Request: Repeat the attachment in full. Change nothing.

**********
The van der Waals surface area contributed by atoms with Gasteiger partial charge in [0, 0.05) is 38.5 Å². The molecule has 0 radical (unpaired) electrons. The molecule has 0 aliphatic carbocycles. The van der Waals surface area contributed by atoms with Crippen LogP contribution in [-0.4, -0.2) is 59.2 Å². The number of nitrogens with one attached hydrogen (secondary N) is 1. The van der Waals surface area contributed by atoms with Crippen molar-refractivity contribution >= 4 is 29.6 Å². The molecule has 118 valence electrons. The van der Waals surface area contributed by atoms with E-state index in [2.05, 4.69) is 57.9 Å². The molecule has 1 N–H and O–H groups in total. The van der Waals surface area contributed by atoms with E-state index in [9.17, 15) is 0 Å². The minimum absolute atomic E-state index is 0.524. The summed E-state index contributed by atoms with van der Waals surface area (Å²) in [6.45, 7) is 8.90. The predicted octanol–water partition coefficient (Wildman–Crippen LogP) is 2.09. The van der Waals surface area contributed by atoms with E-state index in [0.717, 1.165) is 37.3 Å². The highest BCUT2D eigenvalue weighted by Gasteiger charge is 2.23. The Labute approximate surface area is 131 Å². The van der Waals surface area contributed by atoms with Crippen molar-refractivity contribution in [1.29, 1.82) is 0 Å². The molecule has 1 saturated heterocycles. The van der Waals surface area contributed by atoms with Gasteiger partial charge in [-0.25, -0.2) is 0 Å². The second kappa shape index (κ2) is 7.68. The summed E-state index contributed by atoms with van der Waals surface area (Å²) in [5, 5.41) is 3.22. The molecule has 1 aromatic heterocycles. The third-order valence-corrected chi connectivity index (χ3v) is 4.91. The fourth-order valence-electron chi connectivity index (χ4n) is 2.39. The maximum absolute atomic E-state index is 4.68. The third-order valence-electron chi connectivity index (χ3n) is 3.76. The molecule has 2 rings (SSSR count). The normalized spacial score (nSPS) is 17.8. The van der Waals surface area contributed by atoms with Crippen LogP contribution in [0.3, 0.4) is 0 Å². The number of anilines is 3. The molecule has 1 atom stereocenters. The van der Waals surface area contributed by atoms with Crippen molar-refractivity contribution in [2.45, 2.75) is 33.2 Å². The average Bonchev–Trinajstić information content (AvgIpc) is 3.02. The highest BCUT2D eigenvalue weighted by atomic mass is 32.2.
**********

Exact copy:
The van der Waals surface area contributed by atoms with Gasteiger partial charge in [0, 0.05) is 38.5 Å². The molecule has 0 radical (unpaired) electrons. The molecule has 0 aliphatic carbocycles. The van der Waals surface area contributed by atoms with Crippen LogP contribution in [-0.4, -0.2) is 59.2 Å². The number of nitrogens with one attached hydrogen (secondary N) is 1. The van der Waals surface area contributed by atoms with Crippen molar-refractivity contribution >= 4 is 29.6 Å². The molecule has 118 valence electrons. The van der Waals surface area contributed by atoms with E-state index in [2.05, 4.69) is 57.9 Å². The molecule has 1 N–H and O–H groups in total. The van der Waals surface area contributed by atoms with E-state index in [9.17, 15) is 0 Å². The minimum absolute atomic E-state index is 0.524. The summed E-state index contributed by atoms with van der Waals surface area (Å²) in [6.45, 7) is 8.90. The predicted octanol–water partition coefficient (Wildman–Crippen LogP) is 2.09. The van der Waals surface area contributed by atoms with E-state index in [0.717, 1.165) is 37.3 Å². The highest BCUT2D eigenvalue weighted by Gasteiger charge is 2.23. The Labute approximate surface area is 131 Å². The van der Waals surface area contributed by atoms with Crippen molar-refractivity contribution in [1.29, 1.82) is 0 Å². The molecule has 1 saturated heterocycles. The van der Waals surface area contributed by atoms with Gasteiger partial charge in [-0.25, -0.2) is 0 Å². The second kappa shape index (κ2) is 7.68. The summed E-state index contributed by atoms with van der Waals surface area (Å²) in [5, 5.41) is 3.22. The molecule has 1 aromatic heterocycles. The third-order valence-corrected chi connectivity index (χ3v) is 4.91. The fourth-order valence-electron chi connectivity index (χ4n) is 2.39. The maximum absolute atomic E-state index is 4.68. The third-order valence-electron chi connectivity index (χ3n) is 3.76. The molecule has 2 rings (SSSR count). The normalized spacial score (nSPS) is 17.8. The van der Waals surface area contributed by atoms with Crippen LogP contribution in [0.3, 0.4) is 0 Å². The number of anilines is 3. The molecule has 1 atom stereocenters. The van der Waals surface area contributed by atoms with Crippen molar-refractivity contribution in [2.45, 2.75) is 33.2 Å². The average Bonchev–Trinajstić information content (AvgIpc) is 3.02. The highest BCUT2D eigenvalue weighted by atomic mass is 32.2.